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Millennials Favor ETFs More Than Other Generations

Millennials allocated a larger percentage of their portfolios to exchange-traded funds and cash than did other generations during the second quarter of 2018, according to an industry benchmarking report.

Charles Schwab’s SDBA Indicators Report, which analyzes investment trends of retirement plan participants who currently invest through self-directed brokerage accounts (SDBAs), reveals that Millennials allocated 23% of their portfolios to ETFs, compared to 19% for Gen Xers and 16% for Baby Boomers.

Millennials also held a slightly higher percentage in cash at 16%, with Gen X and Baby Boomers holding 13% each. Meanwhile, Baby Boomers held approximately 3% of their portfolios in fixed income, followed by Gen Xers (1%) and Millennials (0.5%).

The report is based on data from the second quarter of 2018 collected from approximately 137,000 retirement plan participants who currently have balances between $5,000 and $10 million in their Schwab Personal Choice Retirement Accounts. It tracks a wide variety of investment activity and profile information, ranging from asset allocation trends and asset flow in various equity, ETF and mutual fund categories, to age trends and trading activity.

Allocation Trends

Mutual funds, not surprisingly, continued to hold the highest percentage of participant assets, with Baby Boomers allocating nearly 39% of their portfolios to them, followed by Gen Xers at 36% and Millennials at 32%.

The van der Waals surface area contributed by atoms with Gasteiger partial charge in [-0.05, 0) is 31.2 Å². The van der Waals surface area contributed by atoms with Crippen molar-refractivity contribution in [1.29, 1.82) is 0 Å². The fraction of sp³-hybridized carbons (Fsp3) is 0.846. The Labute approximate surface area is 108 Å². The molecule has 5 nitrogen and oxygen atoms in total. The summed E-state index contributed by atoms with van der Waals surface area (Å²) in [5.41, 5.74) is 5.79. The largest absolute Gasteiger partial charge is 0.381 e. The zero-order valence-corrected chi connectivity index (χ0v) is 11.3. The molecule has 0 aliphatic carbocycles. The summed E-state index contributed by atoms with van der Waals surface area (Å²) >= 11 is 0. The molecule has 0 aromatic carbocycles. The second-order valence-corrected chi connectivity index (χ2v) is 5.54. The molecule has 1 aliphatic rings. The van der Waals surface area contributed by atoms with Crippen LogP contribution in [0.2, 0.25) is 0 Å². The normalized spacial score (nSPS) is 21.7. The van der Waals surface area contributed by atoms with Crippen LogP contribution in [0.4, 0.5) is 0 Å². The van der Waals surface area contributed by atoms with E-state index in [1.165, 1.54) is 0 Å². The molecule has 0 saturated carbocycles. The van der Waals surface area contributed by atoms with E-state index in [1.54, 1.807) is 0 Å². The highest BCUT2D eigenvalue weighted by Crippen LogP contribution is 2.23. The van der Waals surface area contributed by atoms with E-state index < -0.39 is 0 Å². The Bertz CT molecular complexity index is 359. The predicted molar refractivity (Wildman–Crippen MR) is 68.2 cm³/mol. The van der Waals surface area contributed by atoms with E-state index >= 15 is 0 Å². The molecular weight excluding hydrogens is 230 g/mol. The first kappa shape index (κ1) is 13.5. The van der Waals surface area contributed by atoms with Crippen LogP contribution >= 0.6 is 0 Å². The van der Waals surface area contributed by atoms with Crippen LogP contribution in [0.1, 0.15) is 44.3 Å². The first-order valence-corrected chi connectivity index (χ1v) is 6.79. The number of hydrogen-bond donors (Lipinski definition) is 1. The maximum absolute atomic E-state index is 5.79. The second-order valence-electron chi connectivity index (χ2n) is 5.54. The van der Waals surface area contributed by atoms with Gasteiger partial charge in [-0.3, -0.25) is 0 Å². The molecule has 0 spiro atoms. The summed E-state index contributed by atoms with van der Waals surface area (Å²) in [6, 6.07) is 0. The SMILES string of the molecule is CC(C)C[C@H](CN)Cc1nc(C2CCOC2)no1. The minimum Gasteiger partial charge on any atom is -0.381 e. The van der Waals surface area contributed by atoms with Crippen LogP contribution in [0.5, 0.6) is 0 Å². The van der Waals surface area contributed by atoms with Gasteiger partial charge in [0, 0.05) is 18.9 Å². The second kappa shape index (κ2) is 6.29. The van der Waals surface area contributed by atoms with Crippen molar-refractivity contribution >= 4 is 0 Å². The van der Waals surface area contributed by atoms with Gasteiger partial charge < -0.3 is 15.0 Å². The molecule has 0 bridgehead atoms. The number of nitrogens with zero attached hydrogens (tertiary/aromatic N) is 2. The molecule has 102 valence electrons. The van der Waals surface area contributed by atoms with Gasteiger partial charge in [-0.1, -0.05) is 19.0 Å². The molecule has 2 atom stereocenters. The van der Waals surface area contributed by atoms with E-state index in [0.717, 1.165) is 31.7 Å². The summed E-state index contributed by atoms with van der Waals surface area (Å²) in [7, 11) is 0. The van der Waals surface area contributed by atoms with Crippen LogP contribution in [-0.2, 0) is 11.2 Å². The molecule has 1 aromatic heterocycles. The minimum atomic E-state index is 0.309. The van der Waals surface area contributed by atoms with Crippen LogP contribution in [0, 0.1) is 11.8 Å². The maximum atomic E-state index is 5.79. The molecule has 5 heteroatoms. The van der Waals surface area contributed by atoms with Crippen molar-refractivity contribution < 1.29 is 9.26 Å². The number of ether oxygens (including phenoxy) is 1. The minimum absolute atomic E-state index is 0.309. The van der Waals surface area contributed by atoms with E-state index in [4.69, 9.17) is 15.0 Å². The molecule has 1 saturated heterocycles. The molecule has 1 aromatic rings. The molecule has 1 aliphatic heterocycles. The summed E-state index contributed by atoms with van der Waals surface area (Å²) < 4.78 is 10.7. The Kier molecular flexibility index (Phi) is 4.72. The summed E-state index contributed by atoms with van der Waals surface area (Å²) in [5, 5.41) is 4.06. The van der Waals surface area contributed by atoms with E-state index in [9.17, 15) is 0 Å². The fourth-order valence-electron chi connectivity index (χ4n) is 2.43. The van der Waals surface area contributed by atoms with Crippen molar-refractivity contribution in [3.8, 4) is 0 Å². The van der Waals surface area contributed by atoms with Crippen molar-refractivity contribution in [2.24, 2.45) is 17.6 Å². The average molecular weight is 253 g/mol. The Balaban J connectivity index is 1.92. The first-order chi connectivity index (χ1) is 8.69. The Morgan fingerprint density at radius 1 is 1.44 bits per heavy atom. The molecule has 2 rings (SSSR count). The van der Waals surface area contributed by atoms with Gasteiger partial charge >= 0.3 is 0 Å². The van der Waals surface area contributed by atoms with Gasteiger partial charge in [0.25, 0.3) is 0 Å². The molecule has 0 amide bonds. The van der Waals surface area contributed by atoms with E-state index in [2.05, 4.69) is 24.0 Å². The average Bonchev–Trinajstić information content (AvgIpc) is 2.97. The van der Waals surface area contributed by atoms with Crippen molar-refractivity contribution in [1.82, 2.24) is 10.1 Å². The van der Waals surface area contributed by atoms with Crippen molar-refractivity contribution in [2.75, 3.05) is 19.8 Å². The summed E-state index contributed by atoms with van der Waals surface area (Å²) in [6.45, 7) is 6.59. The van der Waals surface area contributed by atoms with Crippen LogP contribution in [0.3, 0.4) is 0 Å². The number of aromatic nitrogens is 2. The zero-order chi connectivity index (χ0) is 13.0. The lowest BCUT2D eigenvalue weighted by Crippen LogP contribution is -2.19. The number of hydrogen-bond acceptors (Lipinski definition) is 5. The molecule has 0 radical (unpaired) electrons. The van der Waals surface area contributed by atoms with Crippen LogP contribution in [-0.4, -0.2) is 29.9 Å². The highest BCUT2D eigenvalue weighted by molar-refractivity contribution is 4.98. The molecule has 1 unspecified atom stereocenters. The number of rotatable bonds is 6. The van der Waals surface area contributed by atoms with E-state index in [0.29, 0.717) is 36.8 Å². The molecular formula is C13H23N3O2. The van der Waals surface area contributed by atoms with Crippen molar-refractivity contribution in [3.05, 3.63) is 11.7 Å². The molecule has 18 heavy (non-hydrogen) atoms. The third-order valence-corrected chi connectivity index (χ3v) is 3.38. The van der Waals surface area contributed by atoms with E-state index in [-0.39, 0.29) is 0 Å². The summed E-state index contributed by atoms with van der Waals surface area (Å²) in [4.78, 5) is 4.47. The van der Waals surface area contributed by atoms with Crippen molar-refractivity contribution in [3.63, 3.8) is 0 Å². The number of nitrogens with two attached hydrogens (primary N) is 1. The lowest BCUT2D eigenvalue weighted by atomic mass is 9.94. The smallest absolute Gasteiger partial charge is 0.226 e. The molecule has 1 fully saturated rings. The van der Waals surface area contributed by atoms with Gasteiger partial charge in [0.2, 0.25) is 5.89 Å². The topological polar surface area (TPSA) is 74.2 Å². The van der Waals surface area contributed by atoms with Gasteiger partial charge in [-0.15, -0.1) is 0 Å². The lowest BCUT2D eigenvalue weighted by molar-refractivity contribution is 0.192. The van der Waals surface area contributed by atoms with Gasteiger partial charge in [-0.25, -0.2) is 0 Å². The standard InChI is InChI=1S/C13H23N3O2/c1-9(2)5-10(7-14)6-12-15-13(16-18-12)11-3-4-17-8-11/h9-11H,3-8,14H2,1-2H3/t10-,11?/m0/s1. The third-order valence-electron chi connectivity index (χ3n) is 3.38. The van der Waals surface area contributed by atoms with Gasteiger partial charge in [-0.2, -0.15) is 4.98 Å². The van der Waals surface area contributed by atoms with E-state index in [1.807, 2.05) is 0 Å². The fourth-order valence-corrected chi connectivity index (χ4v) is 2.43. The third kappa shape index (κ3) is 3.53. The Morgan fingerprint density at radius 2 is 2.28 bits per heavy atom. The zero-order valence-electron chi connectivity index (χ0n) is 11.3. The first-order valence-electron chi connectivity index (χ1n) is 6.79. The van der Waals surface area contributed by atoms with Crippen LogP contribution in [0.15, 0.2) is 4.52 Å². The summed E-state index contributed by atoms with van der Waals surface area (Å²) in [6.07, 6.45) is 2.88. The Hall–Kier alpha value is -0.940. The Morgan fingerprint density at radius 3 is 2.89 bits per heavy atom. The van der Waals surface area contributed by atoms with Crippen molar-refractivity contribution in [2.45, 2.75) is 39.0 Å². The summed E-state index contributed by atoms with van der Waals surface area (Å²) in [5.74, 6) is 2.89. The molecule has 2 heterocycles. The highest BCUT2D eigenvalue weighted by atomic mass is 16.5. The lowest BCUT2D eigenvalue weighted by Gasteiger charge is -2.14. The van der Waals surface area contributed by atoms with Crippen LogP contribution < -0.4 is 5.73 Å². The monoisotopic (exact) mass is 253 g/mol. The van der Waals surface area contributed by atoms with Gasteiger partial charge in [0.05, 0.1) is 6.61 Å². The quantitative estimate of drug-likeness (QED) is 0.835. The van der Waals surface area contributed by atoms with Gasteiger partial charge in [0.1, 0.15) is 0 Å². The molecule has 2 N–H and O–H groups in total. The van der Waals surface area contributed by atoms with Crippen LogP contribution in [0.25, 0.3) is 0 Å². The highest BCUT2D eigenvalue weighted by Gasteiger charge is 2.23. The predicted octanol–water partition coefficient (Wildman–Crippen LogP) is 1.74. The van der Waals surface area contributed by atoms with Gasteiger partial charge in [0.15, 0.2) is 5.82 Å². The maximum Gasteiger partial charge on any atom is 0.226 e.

Overall, the market value allocation was similar to last year, the report notes. Large cap stock funds had the largest allocation at 28.2%, down 2% from last year. They were followed by taxable bond funds at 19.7% and international funds at 17.5%.

Equities were the second-largest for all portfolios, with Gen Xers allocating approximately 30% of their portfolios to them, compared with Baby Boomers at 29% and Millennials at 27%. Shifts in equity sector holdings were very minor, with the largest holding being information technology at 30.8%, up 2% from last year. Consumer discretionary was second at 16%, followed by financials (11.6%), health care (10.6%) and industrials (8.2%).

Investing Behavior

The study found that Baby Boomers made up approximately 42% of SDBA participants, followed by Gen X (40%) and Millennials (11%).

The average SDBA balance for all participants in the 2ndquarter of 2018 was $265,902, up 1.5% from the previous quarter and 23% from the 2ndquarter of 2017. Not surprisingly, Millennials had the lowest balance at $61,916, followed by Gen Xers at $194,534 and Baby Boomers at $365,561, up slightly from last quarter.

It would seem that those with advised accounts have a clear advantage. The average participant balance for advised accounts was $436,709, while for non-advised accounts it was $226,283. Baby Boomers had the most advised accounts at 46%, while only 8.2% of Millennials chose to use an advisor.

Those with advised accounts also had more average trades — 9.7 versus 5.5 for non-advised accounts. Baby Boomers also held, on average, more positions (11) in their SDBA than other generations, with Gen Xers holding nine and Millennials holding seven.

Mobile trades were equally popular among Millennials and Gen Xers, with 19% of each generation using that method, compared with 14% of Baby Boomers.